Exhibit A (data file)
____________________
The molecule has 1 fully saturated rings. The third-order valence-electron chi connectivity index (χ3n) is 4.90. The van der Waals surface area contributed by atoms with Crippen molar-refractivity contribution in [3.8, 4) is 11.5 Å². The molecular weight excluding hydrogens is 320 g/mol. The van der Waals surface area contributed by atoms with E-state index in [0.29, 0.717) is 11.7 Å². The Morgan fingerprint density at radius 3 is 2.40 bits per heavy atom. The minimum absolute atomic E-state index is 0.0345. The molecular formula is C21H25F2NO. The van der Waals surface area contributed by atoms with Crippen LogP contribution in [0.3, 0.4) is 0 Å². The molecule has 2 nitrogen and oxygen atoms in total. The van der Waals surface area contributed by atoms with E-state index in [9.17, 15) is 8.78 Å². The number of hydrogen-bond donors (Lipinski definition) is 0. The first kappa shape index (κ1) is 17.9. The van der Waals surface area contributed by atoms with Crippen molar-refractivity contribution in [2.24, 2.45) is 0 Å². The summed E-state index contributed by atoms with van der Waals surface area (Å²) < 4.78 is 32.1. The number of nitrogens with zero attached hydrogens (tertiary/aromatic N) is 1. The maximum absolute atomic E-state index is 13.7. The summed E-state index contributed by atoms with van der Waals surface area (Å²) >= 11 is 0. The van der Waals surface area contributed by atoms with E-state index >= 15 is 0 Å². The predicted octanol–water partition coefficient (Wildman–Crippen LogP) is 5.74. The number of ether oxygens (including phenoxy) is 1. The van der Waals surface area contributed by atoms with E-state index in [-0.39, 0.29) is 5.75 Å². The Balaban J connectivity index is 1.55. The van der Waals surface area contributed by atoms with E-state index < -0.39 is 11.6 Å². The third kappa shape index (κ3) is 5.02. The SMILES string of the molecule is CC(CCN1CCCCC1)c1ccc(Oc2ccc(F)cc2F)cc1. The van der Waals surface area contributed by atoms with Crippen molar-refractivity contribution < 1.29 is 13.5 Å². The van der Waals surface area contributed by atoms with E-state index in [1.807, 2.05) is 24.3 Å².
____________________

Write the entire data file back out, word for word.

The molecule has 1 fully saturated rings. The third-order valence-electron chi connectivity index (χ3n) is 4.90. The van der Waals surface area contributed by atoms with Crippen molar-refractivity contribution in [3.8, 4) is 11.5 Å². The molecular weight excluding hydrogens is 320 g/mol. The van der Waals surface area contributed by atoms with E-state index in [0.29, 0.717) is 11.7 Å². The Morgan fingerprint density at radius 3 is 2.40 bits per heavy atom. The minimum absolute atomic E-state index is 0.0345. The molecular formula is C21H25F2NO. The van der Waals surface area contributed by atoms with Crippen LogP contribution in [0.3, 0.4) is 0 Å². The molecule has 2 nitrogen and oxygen atoms in total. The van der Waals surface area contributed by atoms with E-state index in [9.17, 15) is 8.78 Å². The number of hydrogen-bond donors (Lipinski definition) is 0. The first kappa shape index (κ1) is 17.9. The van der Waals surface area contributed by atoms with Crippen molar-refractivity contribution in [2.24, 2.45) is 0 Å². The summed E-state index contributed by atoms with van der Waals surface area (Å²) < 4.78 is 32.1. The number of nitrogens with zero attached hydrogens (tertiary/aromatic N) is 1. The maximum absolute atomic E-state index is 13.7. The summed E-state index contributed by atoms with van der Waals surface area (Å²) >= 11 is 0. The van der Waals surface area contributed by atoms with E-state index >= 15 is 0 Å². The predicted octanol–water partition coefficient (Wildman–Crippen LogP) is 5.74. The number of ether oxygens (including phenoxy) is 1. The van der Waals surface area contributed by atoms with E-state index in [-0.39, 0.29) is 5.75 Å². The Balaban J connectivity index is 1.55. The van der Waals surface area contributed by atoms with E-state index < -0.39 is 11.6 Å². The third kappa shape index (κ3) is 5.02. The SMILES string of the molecule is CC(CCN1CCCCC1)c1ccc(Oc2ccc(F)cc2F)cc1. The van der Waals surface area contributed by atoms with Crippen molar-refractivity contribution < 1.29 is 13.5 Å². The van der Waals surface area contributed by atoms with E-state index in [1.807, 2.05) is 24.3 Å².